Neither gov’t nor protesters like the future they see

Student unrest in Quebec and the “strike” action taken by thousands has been a simmering issue for at least a decade ...

GEORGE BROWN – Off the Record

Student unrest in Quebec and the “strike” action taken by thousands has been a simmering issue for at least a decade — a couple of generations in scholastic terms.

In an attempt to get its fiscal house in order and to move more of the tax burden to users, Premier Jean Charest’s Liberal government is faced with some tough choices, not the least of which is phasing in a university tuition increase. The government wants to raise the annual base fee by $1,625, to be imposed over five or seven years, depending on the effectiveness of the protests. Quebec students now pay about $2,000 annually in university tuition while the Canadian average is just over $4,000. With the increase, their tuition would still be the lowest in North America.

Students are protesting an increase of $6.25 a week, less than the cost of two beers in a campus brasserie or less than an hour’s work at minimum wage.

Their shortsighted mathematics misses the point that while there is a great cost for a university education (borne in large part by taxpayers and private donations), there is great financial benefit to be found after graduation in the workplace.

More than 100,000 students have gone on strike, stopped attending classes. The government responded by suspending the school year.

The protest has moved beyond whether Quebec students have a right to heavily subsidized university tuition. This story moved on after the first brick was thrown. The Charest government, devoid of any negotiating skills, decided the best way to stop the students’ protest over tuition fees was to make their protest illegal. That caused the tuition protest to morph into a mobile Occupy movement.

Canadians have the right to protest government measures they feel are unjust and they have the right to lawful assembly and become a political force to effect the changes they seek. The Charest government is being pressured to call an election to regain what civil and moral authority has been lost.

Both the students and the Charest government have lost credibility.

The students are protesting a future in Quebec that they don’t want to experience, one that has faced a financial crisis and made the tough decisions necessary to stay viable. Quebec is the highest-tax province in Canada and survives and enjoys its status thanks to transfer payments from the rest of Canada. Quebec’s tax regime has evolved so that about half of Quebecers pay income tax. Public daycare in Quebec costs $45 a day but parents pay only $7 a day; public transit fares return only 45 cents on the dollar.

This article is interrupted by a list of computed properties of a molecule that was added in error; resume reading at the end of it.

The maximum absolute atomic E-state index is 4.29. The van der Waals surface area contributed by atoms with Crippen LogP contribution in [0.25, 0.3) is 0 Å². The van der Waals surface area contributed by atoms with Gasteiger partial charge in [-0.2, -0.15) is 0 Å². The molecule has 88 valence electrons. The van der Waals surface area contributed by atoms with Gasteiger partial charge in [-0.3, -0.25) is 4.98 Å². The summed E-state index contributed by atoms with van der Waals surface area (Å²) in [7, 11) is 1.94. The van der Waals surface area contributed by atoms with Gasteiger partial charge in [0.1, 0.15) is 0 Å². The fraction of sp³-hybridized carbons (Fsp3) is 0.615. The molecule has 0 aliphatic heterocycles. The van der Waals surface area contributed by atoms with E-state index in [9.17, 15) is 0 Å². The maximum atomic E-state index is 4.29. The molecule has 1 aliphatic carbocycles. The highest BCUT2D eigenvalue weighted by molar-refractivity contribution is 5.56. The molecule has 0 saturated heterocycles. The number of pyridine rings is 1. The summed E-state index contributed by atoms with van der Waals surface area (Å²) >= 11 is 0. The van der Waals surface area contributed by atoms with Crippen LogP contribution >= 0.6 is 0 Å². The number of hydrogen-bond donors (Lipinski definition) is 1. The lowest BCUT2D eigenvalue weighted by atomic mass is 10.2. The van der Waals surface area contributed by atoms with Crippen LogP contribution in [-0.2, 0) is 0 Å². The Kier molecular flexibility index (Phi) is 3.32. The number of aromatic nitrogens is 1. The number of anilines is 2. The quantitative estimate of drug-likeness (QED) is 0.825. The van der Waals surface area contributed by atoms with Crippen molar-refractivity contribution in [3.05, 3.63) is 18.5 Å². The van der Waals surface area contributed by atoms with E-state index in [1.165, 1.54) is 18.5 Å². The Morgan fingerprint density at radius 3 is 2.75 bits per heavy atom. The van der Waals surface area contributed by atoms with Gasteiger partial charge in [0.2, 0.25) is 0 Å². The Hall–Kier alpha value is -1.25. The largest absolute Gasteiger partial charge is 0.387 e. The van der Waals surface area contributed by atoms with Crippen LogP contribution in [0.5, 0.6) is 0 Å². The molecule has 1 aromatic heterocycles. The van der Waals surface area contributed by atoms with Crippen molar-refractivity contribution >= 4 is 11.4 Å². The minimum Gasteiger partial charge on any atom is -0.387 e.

Quebec has had its 1960s Quiet Revolution that promised a brighter future. It now needs a fiscal revolution to ensure there is a future.

Just Posted

Ponoka’s on the CP Holiday Train stop coming in December

The train starts up Nov. 27 featuring performers Terri Clark, Sierra Noble and Kelly Prescott

Ponoka County fire crews handle second baler fire in 12 hours

Fire crews handled a baler fire just west of Gull Lake

Red Deer RCMP ask for assistance to ID suspect in indecent acts

The suspect exposed himself to a woman and made sexual comments to her

WCPS uses cannabis legislation to fully review drug, alcohol and tobacco policies

Cannabis is not permitted in schools; WCPS focused on providing education and support

Puff, puff, pass: Cannabis is officially legal across Canada

Alberta readies itself for cannabis sales with 17 stores (for now) and a new provincial website

Singer k.d. lang receives Alberta’s highest honour

Celebrated singer-songwriter k.d. lang received the Alberta Order of Excellence in Edmonton

One of Taiwan’s fastest trains derails, killing at least 18

The train was carrying more than 360 people

Scheer marks one-year countdown to federal election with campaign-style speech

Conservative Leader insists that it will be Justin Trudeau who ‘makes it personal’

Canada Post union announces rotating strikes in four Canadian cities

Mail will still be delivered but it will be delayed

Canada condemns killing of journalist in Saudi Arabia consulate in Turkey

The Saudi government claimed Jamal Khashoggi was killed in a ‘fistfight’

One year to election: Trudeau Liberals gear up for tussles on climate, premiers

Analysts say that the Liberals have reason to be ‘fairly confident’

Payette invites critics to ‘come and spend a few days’ with her

Governor General Julie Payette made her first official to B.C. back in March

Police say suspicious death of B.C. artist ruled a homicide

Patrick Zube Aylward’s body was found in a residence on a rural road outside of Seton Portage, west of Lillooet, B.C.

Temporary roads being built in areas affected by landslide in northern B.C.

Emergency Management BC news release says Disaster Financial Assistance is available to eligible residents of the Peace River Regional District who may have been affected by the landslides

Most Read